Life in a small community in the African nation of Chad is vividly evoked in “Our Father,” writer-director Mahamat-Saleh Haroun’s follow-up to “Bye Bye Africa,” which was a prizewinner at Venice in 1999. The story of two brothers whose lives are changed forever when their father leaves without saying a word, Haroun’s film is both touching and, ultimately, almost perversely optimistic. Further fest exposure for this quality item could result in deserved TV sales.
N’Djamena is a hot, dusty community not far from the border between Chad and Cameroon. Fifteen-year-old Tahir (Ahidjo Mahamat Moussa) and his 8-year-old brother Amine (Hamza Moctar Aguid) live here with their parents. They’re happy, lively, fun loving kids until the day their father fails to turn up, as promised, to referee an amateur soccer match.
Their mother (Zara Haroun) tells them that their father has simply left home without saying a word. They go to his workplace to look for him and discover he hasn’t been employed there for over two years, though he said nothing about losing his job.
This discovery understandably has a profound effect on the siblings. They play hooky from school and roam the nearby town looking for their father, but with no success. One afternoon, they go to the local cinema (where the posters on display suggest some eclectic programming which includes Chaplin’s “The Kid” and Jim Jarmusch’s “Stranger Than Paradise”). The locally made film they see features a man they believe to be their father, and later they sneak into the cinema and steal a reel of the print in a vain attempt to discover more about their missing parent. The authorities quickly catch up with them, to their mother’s shame.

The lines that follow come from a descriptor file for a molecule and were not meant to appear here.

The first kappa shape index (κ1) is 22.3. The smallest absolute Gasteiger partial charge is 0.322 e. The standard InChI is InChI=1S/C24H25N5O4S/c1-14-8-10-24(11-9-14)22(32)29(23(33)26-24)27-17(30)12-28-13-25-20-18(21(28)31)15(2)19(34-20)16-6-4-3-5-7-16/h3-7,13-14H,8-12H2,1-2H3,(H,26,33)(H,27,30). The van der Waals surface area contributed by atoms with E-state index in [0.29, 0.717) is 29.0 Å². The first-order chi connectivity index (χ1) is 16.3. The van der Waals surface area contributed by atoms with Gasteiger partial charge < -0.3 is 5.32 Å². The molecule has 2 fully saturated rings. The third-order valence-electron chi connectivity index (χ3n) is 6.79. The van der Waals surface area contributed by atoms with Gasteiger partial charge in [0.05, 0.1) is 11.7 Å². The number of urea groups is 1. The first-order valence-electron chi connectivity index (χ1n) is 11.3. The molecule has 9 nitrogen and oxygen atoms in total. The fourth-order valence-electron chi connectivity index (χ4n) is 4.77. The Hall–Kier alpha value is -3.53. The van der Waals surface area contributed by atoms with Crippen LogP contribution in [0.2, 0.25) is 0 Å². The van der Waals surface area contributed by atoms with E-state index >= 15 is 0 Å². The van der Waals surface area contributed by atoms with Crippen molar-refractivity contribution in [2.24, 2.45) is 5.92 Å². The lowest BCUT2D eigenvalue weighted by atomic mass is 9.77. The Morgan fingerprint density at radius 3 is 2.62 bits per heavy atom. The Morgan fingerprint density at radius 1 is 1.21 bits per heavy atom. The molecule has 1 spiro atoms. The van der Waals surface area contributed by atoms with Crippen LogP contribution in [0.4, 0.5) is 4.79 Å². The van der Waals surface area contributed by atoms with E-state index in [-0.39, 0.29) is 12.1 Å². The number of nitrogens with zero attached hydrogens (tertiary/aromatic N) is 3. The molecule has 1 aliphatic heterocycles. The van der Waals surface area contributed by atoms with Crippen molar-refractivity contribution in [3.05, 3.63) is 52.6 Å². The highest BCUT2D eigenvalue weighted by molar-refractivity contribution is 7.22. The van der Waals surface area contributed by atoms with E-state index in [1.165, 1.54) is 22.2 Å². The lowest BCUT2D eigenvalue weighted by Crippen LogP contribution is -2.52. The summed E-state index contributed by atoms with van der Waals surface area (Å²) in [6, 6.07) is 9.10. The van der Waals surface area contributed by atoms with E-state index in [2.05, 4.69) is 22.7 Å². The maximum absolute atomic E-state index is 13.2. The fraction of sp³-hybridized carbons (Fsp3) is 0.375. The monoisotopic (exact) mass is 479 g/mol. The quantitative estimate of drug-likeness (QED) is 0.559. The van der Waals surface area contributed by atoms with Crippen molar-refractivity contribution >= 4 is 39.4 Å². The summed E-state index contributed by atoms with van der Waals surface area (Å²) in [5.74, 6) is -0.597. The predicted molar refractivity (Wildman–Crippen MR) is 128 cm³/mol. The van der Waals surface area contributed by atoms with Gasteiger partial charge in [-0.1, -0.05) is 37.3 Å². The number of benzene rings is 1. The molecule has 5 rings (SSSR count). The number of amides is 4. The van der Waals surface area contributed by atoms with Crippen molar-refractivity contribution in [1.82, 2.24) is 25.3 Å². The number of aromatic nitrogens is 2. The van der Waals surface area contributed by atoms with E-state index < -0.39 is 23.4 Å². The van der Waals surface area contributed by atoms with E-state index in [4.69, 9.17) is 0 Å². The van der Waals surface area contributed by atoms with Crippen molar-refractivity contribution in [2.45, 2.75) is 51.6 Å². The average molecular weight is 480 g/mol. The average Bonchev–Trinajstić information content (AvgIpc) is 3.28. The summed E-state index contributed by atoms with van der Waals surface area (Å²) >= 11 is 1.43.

She decides to place them in a far-off boarding school run along strict religious lines. When the boys try to escape to search for their father in Morocco, where they have learned he is living, they’re quickly captured, punished and beaten. Tahir is chained to a post until he promises never to try to run away again. Meanwhile, Amine, who is asthmatic, becomes seriously ill.
With all these woes in the lives of these resilient boys — and there are more to come — it might be imagined that “Our Father” is a gloomy piece of work. But Haroun never allows the film to descend merely into a catalog of misery. On the contrary, it’s a life-affirming and optimistic work of considerable charm; indeed, it could be said that the director errs on the side of presenting an excessively rose-colored view of the world.
There is a sure sense of place, of this small community on the edge of a larger town, with the details of everyday life gently observed. And the film’s greatest asset is the charismatic performances of the two young actors, whose inexperience before the camera never shows.
“Our Father” is handsomely mounted, with assured camerawork, sleek editing and an attractive music score.